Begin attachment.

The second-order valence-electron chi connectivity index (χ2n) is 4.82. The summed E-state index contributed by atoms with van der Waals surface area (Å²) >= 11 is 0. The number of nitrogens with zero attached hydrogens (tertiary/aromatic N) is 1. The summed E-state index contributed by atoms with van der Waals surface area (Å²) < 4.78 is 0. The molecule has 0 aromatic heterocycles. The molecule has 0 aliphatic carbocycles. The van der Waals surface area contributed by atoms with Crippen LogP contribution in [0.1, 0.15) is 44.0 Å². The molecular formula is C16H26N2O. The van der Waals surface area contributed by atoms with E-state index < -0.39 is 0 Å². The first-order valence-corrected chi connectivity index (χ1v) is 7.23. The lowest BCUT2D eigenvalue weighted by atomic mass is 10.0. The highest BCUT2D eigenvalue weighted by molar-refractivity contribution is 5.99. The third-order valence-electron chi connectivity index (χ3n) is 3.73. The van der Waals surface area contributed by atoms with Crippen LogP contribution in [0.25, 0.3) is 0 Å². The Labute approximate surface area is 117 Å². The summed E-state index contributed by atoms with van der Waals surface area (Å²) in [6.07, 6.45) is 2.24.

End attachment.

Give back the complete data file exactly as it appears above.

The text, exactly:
The second-order valence-electron chi connectivity index (χ2n) is 4.82. The summed E-state index contributed by atoms with van der Waals surface area (Å²) >= 11 is 0. The number of nitrogens with zero attached hydrogens (tertiary/aromatic N) is 1. The summed E-state index contributed by atoms with van der Waals surface area (Å²) < 4.78 is 0. The molecule has 0 aromatic heterocycles. The molecule has 0 aliphatic carbocycles. The van der Waals surface area contributed by atoms with Crippen LogP contribution in [0.1, 0.15) is 44.0 Å². The molecular formula is C16H26N2O. The van der Waals surface area contributed by atoms with E-state index < -0.39 is 0 Å². The first-order valence-corrected chi connectivity index (χ1v) is 7.23. The lowest BCUT2D eigenvalue weighted by atomic mass is 10.0. The highest BCUT2D eigenvalue weighted by molar-refractivity contribution is 5.99. The third-order valence-electron chi connectivity index (χ3n) is 3.73. The van der Waals surface area contributed by atoms with Crippen LogP contribution in [0.25, 0.3) is 0 Å². The Labute approximate surface area is 117 Å². The summed E-state index contributed by atoms with van der Waals surface area (Å²) in [6.07, 6.45) is 2.24.